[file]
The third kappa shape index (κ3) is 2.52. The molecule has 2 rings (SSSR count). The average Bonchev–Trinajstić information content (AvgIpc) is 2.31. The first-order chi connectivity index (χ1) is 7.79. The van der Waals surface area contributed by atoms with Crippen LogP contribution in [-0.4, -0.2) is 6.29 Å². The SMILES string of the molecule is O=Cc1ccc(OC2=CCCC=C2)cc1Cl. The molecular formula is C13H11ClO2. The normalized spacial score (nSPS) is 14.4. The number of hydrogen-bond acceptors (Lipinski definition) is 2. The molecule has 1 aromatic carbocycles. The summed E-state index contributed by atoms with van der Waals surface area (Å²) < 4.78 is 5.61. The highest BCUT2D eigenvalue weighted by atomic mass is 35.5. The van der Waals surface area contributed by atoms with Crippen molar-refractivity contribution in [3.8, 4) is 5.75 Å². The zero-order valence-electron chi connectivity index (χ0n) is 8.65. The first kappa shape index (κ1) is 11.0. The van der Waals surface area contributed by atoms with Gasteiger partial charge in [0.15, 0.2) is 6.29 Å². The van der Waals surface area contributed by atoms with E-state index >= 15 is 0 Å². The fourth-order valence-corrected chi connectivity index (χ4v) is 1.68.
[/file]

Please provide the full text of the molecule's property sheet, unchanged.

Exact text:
The third kappa shape index (κ3) is 2.52. The molecule has 2 rings (SSSR count). The average Bonchev–Trinajstić information content (AvgIpc) is 2.31. The first-order chi connectivity index (χ1) is 7.79. The van der Waals surface area contributed by atoms with Crippen LogP contribution in [-0.4, -0.2) is 6.29 Å². The SMILES string of the molecule is O=Cc1ccc(OC2=CCCC=C2)cc1Cl. The molecular formula is C13H11ClO2. The normalized spacial score (nSPS) is 14.4. The number of hydrogen-bond acceptors (Lipinski definition) is 2. The molecule has 1 aromatic carbocycles. The summed E-state index contributed by atoms with van der Waals surface area (Å²) < 4.78 is 5.61. The highest BCUT2D eigenvalue weighted by atomic mass is 35.5. The van der Waals surface area contributed by atoms with Crippen molar-refractivity contribution in [3.8, 4) is 5.75 Å². The zero-order valence-electron chi connectivity index (χ0n) is 8.65. The first kappa shape index (κ1) is 11.0. The van der Waals surface area contributed by atoms with Gasteiger partial charge in [0.15, 0.2) is 6.29 Å². The van der Waals surface area contributed by atoms with E-state index >= 15 is 0 Å². The fourth-order valence-corrected chi connectivity index (χ4v) is 1.68.